COMMENTARY: Emancipation revisted

“As truly emancipated human beings, we are neither Afro-centric, Kalinago-centric, not Euro-centric – rather, we are humanity centred. We see ourselves first and foremost as beings seeking to fulfil our human potential by being of service to humanity. When we are emancipated we are spiritually alive and find it easy to extend love and forgiveness to all.”

This I stated in a presentation titled “Emancipation is always Personal”, on July 30th, 2009. That presentation was the second in a trilogy I delivered on Emancipation, at the Pontifica Universidad Catolica Madre y Maestra (PUCAMIMA) during my sojourn in the Dominican Republic between 2005 and 2009. It is my hope that we will one day, step out of our racial and cultural cages so that we can truly emancipate ourselves to become the greater human beings that we have the potential to be.

In that article I went on to write in part:

Emancipation speaks to our potential to rise to a higher level of human togetherness. Emancipation is a celebration of what is great and wonderful about our humanity. As long as our lives remain racially pigeonholed, we have not yet arrived – our humanity is compromised, we are not yet free and there is not much to celebrate.

“True emancipation liberates us to be fully human and to present ourselves truthfully to others. It is the freedom to be true to our inner selves and to be free of the desire to pretend to be who we are not. It confers on us integrity and humility and it strengthens us to be able to lead more responsible lives…..It is about our right to pursue happiness and find fulfilment in our lives. Personal freedom is sometimes referred to as positive freedom. It is the freedom that comes from the mastery of self. It is always personal……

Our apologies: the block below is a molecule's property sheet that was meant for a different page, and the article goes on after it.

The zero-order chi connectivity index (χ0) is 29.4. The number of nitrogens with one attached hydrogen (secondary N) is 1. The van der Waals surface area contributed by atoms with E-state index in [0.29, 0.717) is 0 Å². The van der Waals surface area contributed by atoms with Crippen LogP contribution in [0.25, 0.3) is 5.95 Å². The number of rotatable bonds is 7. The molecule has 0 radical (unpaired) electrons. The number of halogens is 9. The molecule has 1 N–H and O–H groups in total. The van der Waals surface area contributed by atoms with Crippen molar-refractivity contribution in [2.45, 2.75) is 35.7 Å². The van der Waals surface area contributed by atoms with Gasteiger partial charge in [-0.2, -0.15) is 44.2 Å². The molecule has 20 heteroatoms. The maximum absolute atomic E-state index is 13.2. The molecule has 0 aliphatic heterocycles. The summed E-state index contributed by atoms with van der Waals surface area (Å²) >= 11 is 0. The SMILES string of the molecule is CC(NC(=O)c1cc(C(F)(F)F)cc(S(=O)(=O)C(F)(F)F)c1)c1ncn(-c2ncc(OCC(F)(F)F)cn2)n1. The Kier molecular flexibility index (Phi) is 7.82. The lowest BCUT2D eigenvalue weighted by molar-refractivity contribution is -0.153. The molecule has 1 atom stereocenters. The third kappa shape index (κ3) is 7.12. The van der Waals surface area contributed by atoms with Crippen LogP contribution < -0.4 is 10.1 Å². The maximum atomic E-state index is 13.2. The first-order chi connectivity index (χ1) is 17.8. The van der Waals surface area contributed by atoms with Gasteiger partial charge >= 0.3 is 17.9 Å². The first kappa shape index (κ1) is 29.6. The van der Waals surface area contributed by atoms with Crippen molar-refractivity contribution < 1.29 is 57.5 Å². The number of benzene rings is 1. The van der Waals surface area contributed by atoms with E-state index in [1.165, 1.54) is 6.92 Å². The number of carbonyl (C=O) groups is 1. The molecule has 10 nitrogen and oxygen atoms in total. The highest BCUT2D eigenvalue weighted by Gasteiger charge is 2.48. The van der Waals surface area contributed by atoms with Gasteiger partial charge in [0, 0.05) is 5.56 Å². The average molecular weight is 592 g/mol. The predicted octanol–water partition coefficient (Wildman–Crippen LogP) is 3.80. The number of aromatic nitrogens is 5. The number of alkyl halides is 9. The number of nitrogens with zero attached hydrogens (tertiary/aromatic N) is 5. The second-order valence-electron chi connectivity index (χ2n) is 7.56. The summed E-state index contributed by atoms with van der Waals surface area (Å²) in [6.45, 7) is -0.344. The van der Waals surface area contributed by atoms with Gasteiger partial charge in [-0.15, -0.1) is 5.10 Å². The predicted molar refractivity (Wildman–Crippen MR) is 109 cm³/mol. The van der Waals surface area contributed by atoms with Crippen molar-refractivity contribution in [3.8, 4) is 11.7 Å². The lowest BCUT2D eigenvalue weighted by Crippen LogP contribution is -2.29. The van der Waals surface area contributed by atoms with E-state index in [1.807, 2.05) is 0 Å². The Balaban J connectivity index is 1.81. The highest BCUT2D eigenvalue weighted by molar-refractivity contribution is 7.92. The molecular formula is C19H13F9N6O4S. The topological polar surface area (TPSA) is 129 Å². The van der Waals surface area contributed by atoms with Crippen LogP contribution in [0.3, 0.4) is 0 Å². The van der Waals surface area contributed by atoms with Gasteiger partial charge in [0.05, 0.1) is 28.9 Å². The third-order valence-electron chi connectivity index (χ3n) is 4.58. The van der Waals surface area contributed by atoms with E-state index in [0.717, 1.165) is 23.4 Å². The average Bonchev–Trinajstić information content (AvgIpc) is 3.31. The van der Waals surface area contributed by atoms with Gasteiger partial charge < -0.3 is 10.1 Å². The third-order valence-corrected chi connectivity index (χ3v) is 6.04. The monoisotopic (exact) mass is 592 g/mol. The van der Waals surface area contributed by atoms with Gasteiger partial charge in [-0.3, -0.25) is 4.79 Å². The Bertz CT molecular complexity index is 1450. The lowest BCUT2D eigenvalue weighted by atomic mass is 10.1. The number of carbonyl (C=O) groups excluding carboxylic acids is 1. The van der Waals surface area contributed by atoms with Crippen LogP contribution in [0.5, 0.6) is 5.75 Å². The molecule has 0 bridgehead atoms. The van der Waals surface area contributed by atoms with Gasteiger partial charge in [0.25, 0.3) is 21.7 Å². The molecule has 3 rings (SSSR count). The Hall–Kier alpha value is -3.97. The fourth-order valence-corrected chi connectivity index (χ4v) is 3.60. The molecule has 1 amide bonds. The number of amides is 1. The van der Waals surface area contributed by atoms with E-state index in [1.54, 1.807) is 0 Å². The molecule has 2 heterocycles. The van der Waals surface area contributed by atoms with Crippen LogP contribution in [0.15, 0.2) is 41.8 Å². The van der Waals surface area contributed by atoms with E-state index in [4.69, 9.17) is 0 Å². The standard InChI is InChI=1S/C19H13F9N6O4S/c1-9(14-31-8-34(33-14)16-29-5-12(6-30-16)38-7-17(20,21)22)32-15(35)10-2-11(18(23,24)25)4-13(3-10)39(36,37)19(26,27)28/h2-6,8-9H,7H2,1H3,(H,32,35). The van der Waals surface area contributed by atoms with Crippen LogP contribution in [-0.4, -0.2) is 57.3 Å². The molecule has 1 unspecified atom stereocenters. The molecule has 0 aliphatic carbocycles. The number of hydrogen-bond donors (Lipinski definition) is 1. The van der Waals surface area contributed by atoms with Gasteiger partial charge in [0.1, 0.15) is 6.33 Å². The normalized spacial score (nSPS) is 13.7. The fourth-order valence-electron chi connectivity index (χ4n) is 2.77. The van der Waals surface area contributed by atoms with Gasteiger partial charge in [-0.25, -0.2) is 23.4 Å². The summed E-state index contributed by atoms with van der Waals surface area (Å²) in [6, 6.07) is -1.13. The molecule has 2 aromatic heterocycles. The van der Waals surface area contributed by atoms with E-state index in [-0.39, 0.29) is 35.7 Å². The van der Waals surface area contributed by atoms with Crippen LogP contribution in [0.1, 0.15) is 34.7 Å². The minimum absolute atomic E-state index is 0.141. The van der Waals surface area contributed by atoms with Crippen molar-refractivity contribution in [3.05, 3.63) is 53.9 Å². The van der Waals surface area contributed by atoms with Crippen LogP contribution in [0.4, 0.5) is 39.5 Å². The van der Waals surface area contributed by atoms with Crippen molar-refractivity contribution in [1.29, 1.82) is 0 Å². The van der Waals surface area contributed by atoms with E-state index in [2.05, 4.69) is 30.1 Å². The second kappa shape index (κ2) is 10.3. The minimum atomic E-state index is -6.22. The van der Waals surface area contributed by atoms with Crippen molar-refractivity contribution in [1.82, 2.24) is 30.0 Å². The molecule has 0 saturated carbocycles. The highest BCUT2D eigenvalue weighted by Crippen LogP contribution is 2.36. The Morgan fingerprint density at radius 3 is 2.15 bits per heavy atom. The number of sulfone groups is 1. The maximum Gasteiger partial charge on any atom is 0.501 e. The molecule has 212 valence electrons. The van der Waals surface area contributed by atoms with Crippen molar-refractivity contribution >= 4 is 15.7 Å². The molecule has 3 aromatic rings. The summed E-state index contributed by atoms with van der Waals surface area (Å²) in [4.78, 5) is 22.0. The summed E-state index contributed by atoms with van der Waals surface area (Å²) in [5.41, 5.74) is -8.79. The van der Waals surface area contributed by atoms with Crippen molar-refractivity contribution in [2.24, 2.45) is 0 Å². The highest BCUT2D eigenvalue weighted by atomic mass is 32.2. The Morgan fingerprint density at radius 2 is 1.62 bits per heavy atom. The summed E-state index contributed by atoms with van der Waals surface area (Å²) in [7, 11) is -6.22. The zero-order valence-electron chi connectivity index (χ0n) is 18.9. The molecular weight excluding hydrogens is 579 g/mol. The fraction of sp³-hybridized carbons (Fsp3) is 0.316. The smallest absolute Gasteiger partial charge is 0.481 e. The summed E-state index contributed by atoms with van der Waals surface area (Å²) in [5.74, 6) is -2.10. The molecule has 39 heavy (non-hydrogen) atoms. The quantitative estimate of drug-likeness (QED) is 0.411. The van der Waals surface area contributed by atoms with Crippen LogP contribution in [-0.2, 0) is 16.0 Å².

Personal freedom is best illustrated in the person of Nelson Mandela. Although physically incarcerated for all of 27 years, he maintained and grew the freedom of his mind under the most trying circumstances. Throughout his physical ordeal,  he maintained his mastery of self – his ability to think clearly, his personal dignity, his respect for the dignity of others including his jailors, and his ability to see human goodness in all……He was taken into prison with his personal freedom and released from prison with an even higher level of personal freedom. Further, as his sense of personal freedom grew, his humility became more obvious to all. He is truly an emancipated human being who devoted his life to liberating and loving all South Africans whether black, coloured, Indian or white.

In life we can expect that our state of mind and our sense of freedom will be continuously challenged by others and by circumstances of our environment. We are challenged to be mentally strong as the forces that seek to take control of our minds and morph before us every day. We must grow and sustain a high state of personal freedom and alertness as co requisites in our pursuit of happiness.

Mental slavery imprisons our minds in a state of victim-hood. With emancipation, we accept full responsibility for our state of minds and for our lives. Hence, we are nobody’s victims. We can let go of the horrors of our oppressive past and we have the mental clarity to help create a better future for all. We are capable of being future-minded as is well illustrated in the life of Nelson Mandela.

There are those who will always be trying to make victims of us, but we must always remember that we only become victims when we let others take control of our minds.